I am in my home. Safe within my four walls. The cold is kept at bay. The roof doesn’t leak. I have food in the refrigerator and fresh water on tap. Settling back into a comfy sofa with a glass of wine to watch a film I smile to myself. Life is good.
Just as the opening titles roll across the screen, I look up and see a child in the corner of the room. Dressed in rags, sores under his eyes, flies buzzing around his knotted hair as he scrapes a filthy plastic cup into a muddy pool of water then raises it to his lips. No! I avert my eyes and they fall on another corner of the room. A woman has just given birth. The midwife is looking in dismay at the newborn’s contorted limbs. “The third one this week” she mutters to a colleague. “And they say that factory is totally safe.” She looks directly at me “The factory your pension fund is investing in.” I am appalled, yet my attention is drawn away from them by a frightened gasp and a thud behind me. “Maybe that’ll teach you a lesson “snarls the man at the body writhing at his feet. He gives it a few more kicks to be sure. “And what do you care?” he bellows at me.
Walls protect us for sure. But they also screen out what we don’t want to see. How easy it is to avoid the problems caused by poverty, violence and environmental abuse when our own world is safe and sound. How differently might we behave if we were all under one roof. When I was moved to write my latest book “Walking through Walls” I didn’t realise quite how many walls I would discover. Walls to keep people out. Walls to hide the unsightly consequences of our choices. To protect our stuff. Walls in our world and walls in our hearts and minds. I invite you to consider them. And maybe even walk through one or two.
What walls exist within you? There are many instances where we present a positive image to the outside world, even if our inside world is in disarray. We create walls, within ourselves, to distance ourselves from the uncomfortable truths (low self-image, anxiety, depression etc.) that rest within us. Is there a child dressed in rags, sitting within you? Are there more than one?
When we tend to our inner-impoverishment we equip ourselves to see outer-impoverishment as it is. Having felt, and tended to ourselves, we realize that others need attention, and tending. The more we have connected with ourselves, the greater the possibility to connect with other beings, and to transcend the illusory walls of circumstance: race, religion, ability, age, etc.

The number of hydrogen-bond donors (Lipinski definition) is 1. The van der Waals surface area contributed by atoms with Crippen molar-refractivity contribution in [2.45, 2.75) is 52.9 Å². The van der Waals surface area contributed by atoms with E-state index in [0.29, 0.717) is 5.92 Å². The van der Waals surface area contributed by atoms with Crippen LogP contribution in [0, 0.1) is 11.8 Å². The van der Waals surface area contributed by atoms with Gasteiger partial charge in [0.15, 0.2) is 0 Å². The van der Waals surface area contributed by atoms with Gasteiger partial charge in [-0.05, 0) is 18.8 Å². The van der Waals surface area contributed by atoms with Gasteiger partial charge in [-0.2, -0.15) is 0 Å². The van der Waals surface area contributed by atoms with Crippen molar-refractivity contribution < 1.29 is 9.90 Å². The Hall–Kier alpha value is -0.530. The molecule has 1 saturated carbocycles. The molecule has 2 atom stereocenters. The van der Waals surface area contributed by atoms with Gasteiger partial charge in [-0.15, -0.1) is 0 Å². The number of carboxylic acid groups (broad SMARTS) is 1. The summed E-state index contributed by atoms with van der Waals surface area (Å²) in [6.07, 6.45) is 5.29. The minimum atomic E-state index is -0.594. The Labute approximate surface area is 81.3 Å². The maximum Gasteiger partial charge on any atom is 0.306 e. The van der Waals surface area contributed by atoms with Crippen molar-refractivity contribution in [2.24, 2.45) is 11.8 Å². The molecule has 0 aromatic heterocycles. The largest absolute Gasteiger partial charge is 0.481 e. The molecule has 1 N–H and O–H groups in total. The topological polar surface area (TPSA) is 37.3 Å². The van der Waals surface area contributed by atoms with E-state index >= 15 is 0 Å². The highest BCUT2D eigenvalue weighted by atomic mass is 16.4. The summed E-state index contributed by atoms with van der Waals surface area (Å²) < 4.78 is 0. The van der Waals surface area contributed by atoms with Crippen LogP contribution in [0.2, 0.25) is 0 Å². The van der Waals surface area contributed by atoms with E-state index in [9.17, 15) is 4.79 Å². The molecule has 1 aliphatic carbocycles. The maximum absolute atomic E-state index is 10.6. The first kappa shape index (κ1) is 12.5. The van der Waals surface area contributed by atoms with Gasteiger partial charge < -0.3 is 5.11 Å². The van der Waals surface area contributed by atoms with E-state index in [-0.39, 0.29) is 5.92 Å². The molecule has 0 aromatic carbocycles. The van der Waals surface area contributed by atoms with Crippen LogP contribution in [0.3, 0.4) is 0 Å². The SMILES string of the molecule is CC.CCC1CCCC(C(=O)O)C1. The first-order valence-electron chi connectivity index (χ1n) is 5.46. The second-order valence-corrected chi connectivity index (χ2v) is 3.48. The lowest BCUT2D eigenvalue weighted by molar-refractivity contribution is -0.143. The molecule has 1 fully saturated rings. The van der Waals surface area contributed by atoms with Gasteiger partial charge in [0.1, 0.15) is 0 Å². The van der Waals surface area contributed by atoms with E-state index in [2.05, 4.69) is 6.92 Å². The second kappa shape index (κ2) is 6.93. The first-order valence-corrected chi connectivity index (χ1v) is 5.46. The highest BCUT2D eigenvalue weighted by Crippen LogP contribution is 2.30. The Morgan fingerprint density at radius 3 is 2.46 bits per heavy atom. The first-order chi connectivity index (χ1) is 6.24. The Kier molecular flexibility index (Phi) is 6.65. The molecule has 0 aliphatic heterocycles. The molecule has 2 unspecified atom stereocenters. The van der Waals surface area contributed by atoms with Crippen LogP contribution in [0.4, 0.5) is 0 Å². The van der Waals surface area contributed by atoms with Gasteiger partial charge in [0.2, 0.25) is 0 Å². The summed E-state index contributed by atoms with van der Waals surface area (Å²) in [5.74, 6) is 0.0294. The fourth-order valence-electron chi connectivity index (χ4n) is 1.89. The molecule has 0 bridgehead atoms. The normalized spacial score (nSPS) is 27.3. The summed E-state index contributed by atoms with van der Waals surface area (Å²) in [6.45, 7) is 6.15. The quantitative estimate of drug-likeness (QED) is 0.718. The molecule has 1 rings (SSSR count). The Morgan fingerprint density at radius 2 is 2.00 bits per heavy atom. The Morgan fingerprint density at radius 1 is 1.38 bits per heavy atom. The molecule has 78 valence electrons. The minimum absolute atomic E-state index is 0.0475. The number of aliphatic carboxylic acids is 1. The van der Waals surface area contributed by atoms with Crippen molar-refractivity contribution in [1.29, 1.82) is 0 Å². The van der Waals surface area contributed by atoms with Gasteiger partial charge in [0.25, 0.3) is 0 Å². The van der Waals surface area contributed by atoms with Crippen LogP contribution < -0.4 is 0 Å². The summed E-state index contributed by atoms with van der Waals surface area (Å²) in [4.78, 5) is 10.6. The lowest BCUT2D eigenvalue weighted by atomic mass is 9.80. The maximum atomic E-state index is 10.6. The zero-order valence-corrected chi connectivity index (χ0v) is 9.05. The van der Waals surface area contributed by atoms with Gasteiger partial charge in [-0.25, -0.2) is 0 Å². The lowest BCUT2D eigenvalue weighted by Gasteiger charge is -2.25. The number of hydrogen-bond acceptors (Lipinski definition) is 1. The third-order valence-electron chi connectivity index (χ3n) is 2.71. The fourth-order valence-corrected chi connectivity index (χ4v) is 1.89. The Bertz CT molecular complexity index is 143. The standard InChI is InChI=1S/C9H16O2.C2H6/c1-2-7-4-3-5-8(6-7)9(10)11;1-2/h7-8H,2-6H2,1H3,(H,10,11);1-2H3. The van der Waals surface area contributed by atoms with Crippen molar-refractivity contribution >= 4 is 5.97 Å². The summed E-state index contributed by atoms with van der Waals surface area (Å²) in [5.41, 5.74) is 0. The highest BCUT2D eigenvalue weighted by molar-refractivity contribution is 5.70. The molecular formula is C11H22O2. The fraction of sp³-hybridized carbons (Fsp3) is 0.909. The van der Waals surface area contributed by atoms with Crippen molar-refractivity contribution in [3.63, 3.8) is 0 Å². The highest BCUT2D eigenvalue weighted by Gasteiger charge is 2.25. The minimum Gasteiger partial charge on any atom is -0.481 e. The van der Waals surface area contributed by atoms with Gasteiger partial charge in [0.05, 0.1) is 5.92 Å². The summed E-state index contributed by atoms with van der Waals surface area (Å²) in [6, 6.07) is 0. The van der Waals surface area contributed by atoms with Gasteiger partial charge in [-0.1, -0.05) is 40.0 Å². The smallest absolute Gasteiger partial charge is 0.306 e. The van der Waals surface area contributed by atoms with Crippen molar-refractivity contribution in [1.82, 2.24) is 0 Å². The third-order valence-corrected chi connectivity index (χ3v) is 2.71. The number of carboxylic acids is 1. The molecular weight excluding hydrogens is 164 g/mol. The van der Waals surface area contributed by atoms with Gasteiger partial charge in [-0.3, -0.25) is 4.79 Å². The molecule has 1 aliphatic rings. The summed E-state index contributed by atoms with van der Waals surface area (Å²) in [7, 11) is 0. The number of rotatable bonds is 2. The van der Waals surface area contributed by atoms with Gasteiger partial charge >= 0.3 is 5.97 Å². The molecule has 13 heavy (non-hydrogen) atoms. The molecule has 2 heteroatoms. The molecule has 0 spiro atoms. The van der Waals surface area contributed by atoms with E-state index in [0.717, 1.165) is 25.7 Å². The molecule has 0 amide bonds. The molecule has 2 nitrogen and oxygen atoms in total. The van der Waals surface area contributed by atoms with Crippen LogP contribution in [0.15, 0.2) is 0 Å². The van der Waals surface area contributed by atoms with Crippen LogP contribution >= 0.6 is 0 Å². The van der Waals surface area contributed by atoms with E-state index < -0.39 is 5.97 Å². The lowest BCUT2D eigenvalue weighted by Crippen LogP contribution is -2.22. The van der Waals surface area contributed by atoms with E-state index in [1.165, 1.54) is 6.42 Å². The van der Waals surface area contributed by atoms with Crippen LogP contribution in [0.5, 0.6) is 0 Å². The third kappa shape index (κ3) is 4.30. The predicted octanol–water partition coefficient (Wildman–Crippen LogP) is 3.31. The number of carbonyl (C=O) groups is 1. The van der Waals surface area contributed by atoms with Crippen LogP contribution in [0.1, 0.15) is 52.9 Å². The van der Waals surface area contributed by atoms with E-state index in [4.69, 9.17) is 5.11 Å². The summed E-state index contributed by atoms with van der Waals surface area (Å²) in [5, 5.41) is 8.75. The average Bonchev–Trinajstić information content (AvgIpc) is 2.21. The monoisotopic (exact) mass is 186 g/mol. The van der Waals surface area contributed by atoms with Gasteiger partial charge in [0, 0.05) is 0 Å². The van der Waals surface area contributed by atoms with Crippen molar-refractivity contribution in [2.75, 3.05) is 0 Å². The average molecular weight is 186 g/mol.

Tolstoy wrote that people are like clouds, they are the same everywhere. Beneath the flesh, humans are composed of the same organs, regardless of who they are or where they are from. In the monastery they hang a poster of the human organs, as a reminder of this. The more I immerse myself in different cultures, the more this becomes clear.
There are skills that are universal, such as curiosity, selflessness, compassion, and flexibility. The more of these skills that we develop, the more fluidly we can walk through walls. Complete embodiment of these skills has the potential to dissolve walls. Many of these skills can be found in the teachings of the Mystics, or more materially, the Artists. If we want to truly break down the walls, the way we educate, and socialize, young people seems to be the best place to start? But what about the educators? Or, the people that provide the educators their paychecks, or certificates? Perhaps, the best place to start is everywhere, as soon as possible, doing as much as each one of us can?
Lead Author: Catherine Shovlin (first 3 paragraphs)
Catherine now realises she has been walking through walls for years now… and has the scars to prove it! She is currently experimenting with a life of less doing and more being, based in Bali and exploring the connections between life, death and healing.
See her Freetreat videos on https://www.youtube.com/catherineshovlin Or order her latest book, Walking through Walls, from Amazon. http://bit.ly/WalkingThroughWalls
Anchor Author: Daniel Rudolph
Dan has been living and working in different countries for the past decade. He is dedicated to re-imagining education and enabling opportunities for experiential learning and connection. One of his current passions is learning and spreading juggling.
Dan will be co-facilitating Re-Imagining Our Future, an online course offered by the Charter For Compassion’s Education Institute, starting October 26, 2020.